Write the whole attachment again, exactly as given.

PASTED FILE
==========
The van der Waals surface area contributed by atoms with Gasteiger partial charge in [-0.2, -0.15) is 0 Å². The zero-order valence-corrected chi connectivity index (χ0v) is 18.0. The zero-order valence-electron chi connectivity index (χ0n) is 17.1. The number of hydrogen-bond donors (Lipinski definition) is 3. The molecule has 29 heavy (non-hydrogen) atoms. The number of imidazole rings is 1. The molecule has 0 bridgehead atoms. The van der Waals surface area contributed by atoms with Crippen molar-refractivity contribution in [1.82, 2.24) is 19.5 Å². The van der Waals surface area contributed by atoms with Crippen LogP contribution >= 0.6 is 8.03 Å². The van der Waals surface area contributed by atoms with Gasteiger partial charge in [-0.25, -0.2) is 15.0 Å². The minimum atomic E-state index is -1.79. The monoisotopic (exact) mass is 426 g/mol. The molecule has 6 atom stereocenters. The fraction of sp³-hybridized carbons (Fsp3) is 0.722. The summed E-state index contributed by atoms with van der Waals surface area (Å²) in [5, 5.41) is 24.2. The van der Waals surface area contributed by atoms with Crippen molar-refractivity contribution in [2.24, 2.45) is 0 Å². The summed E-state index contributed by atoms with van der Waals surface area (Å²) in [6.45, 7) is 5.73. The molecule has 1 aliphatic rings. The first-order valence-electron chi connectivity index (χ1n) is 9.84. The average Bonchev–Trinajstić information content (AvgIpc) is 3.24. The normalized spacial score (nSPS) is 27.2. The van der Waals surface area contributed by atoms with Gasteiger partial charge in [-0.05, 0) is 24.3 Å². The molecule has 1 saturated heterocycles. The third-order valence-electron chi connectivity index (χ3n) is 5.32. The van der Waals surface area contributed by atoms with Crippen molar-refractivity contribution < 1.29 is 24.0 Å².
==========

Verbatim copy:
The van der Waals surface area contributed by atoms with Gasteiger partial charge in [-0.2, -0.15) is 0 Å². The zero-order valence-corrected chi connectivity index (χ0v) is 18.0. The zero-order valence-electron chi connectivity index (χ0n) is 17.1. The number of hydrogen-bond donors (Lipinski definition) is 3. The molecule has 29 heavy (non-hydrogen) atoms. The number of imidazole rings is 1. The molecule has 0 bridgehead atoms. The van der Waals surface area contributed by atoms with Crippen molar-refractivity contribution in [1.82, 2.24) is 19.5 Å². The van der Waals surface area contributed by atoms with Crippen LogP contribution >= 0.6 is 8.03 Å². The van der Waals surface area contributed by atoms with Gasteiger partial charge in [-0.25, -0.2) is 15.0 Å². The minimum atomic E-state index is -1.79. The monoisotopic (exact) mass is 426 g/mol. The molecule has 6 atom stereocenters. The fraction of sp³-hybridized carbons (Fsp3) is 0.722. The summed E-state index contributed by atoms with van der Waals surface area (Å²) in [5, 5.41) is 24.2. The van der Waals surface area contributed by atoms with Crippen molar-refractivity contribution in [2.24, 2.45) is 0 Å². The summed E-state index contributed by atoms with van der Waals surface area (Å²) in [6.45, 7) is 5.73. The molecule has 1 aliphatic rings. The first-order valence-electron chi connectivity index (χ1n) is 9.84. The average Bonchev–Trinajstić information content (AvgIpc) is 3.24. The normalized spacial score (nSPS) is 27.2. The van der Waals surface area contributed by atoms with Gasteiger partial charge in [-0.05, 0) is 24.3 Å². The molecule has 1 saturated heterocycles. The third-order valence-electron chi connectivity index (χ3n) is 5.32. The van der Waals surface area contributed by atoms with Crippen molar-refractivity contribution < 1.29 is 24.0 Å².